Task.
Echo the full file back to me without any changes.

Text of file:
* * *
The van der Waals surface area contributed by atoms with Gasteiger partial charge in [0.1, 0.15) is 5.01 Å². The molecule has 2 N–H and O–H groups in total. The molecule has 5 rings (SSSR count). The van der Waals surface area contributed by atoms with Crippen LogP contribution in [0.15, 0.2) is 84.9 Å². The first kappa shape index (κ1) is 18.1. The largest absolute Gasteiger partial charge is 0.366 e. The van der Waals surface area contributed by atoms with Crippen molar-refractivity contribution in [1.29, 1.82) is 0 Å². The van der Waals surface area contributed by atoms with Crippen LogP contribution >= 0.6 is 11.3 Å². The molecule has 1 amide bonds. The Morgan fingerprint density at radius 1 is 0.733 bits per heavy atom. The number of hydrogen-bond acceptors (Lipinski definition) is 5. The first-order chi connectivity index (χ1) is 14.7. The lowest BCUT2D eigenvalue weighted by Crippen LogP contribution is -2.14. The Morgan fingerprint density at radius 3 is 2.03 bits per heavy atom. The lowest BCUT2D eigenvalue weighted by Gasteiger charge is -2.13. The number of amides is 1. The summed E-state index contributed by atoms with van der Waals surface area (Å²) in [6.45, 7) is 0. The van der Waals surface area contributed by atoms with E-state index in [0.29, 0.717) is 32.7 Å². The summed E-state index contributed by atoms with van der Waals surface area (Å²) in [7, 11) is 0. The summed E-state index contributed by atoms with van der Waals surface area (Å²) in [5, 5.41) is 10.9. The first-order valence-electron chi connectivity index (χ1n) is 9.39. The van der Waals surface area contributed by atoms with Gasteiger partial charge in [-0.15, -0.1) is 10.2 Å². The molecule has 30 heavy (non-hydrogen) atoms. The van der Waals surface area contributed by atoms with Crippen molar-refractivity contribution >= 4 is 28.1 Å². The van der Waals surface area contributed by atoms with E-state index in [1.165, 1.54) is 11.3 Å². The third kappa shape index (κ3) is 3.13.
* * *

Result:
The van der Waals surface area contributed by atoms with Gasteiger partial charge in [0.1, 0.15) is 5.01 Å². The molecule has 2 N–H and O–H groups in total. The molecule has 5 rings (SSSR count). The van der Waals surface area contributed by atoms with Crippen LogP contribution in [0.15, 0.2) is 84.9 Å². The first kappa shape index (κ1) is 18.1. The largest absolute Gasteiger partial charge is 0.366 e. The van der Waals surface area contributed by atoms with Crippen molar-refractivity contribution in [1.29, 1.82) is 0 Å². The van der Waals surface area contributed by atoms with Crippen LogP contribution >= 0.6 is 11.3 Å². The molecule has 1 amide bonds. The Morgan fingerprint density at radius 1 is 0.733 bits per heavy atom. The number of hydrogen-bond acceptors (Lipinski definition) is 5. The first-order chi connectivity index (χ1) is 14.7. The lowest BCUT2D eigenvalue weighted by Crippen LogP contribution is -2.14. The Morgan fingerprint density at radius 3 is 2.03 bits per heavy atom. The lowest BCUT2D eigenvalue weighted by Gasteiger charge is -2.13. The number of amides is 1. The summed E-state index contributed by atoms with van der Waals surface area (Å²) in [6.45, 7) is 0. The van der Waals surface area contributed by atoms with E-state index in [0.29, 0.717) is 32.7 Å². The summed E-state index contributed by atoms with van der Waals surface area (Å²) in [7, 11) is 0. The summed E-state index contributed by atoms with van der Waals surface area (Å²) in [5, 5.41) is 10.9. The first-order valence-electron chi connectivity index (χ1n) is 9.39. The van der Waals surface area contributed by atoms with Gasteiger partial charge in [-0.15, -0.1) is 10.2 Å². The molecule has 30 heavy (non-hydrogen) atoms. The van der Waals surface area contributed by atoms with Crippen molar-refractivity contribution >= 4 is 28.1 Å². The van der Waals surface area contributed by atoms with E-state index in [1.165, 1.54) is 11.3 Å². The third kappa shape index (κ3) is 3.13.